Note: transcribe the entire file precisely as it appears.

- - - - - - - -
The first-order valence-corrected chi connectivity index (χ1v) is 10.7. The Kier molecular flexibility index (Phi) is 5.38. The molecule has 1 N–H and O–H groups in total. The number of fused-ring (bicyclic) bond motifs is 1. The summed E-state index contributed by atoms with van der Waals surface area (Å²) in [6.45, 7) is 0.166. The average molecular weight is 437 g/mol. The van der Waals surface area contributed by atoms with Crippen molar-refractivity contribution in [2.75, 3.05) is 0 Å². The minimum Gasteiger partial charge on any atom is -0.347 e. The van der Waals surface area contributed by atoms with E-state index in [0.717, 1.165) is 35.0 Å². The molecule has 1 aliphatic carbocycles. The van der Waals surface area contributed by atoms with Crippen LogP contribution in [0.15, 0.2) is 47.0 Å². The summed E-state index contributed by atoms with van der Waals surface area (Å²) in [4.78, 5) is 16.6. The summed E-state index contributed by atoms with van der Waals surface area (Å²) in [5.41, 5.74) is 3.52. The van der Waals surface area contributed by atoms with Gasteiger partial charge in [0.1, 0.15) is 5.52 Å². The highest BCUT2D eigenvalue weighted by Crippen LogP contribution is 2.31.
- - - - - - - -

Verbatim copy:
The first-order valence-corrected chi connectivity index (χ1v) is 10.7. The Kier molecular flexibility index (Phi) is 5.38. The molecule has 1 N–H and O–H groups in total. The number of fused-ring (bicyclic) bond motifs is 1. The summed E-state index contributed by atoms with van der Waals surface area (Å²) in [6.45, 7) is 0.166. The average molecular weight is 437 g/mol. The van der Waals surface area contributed by atoms with Crippen molar-refractivity contribution in [2.75, 3.05) is 0 Å². The minimum Gasteiger partial charge on any atom is -0.347 e. The van der Waals surface area contributed by atoms with E-state index in [0.717, 1.165) is 35.0 Å². The molecule has 1 aliphatic carbocycles. The van der Waals surface area contributed by atoms with Crippen LogP contribution in [0.15, 0.2) is 47.0 Å². The summed E-state index contributed by atoms with van der Waals surface area (Å²) in [4.78, 5) is 16.6. The summed E-state index contributed by atoms with van der Waals surface area (Å²) in [5.41, 5.74) is 3.52. The van der Waals surface area contributed by atoms with Gasteiger partial charge in [0.1, 0.15) is 5.52 Å². The highest BCUT2D eigenvalue weighted by Crippen LogP contribution is 2.31.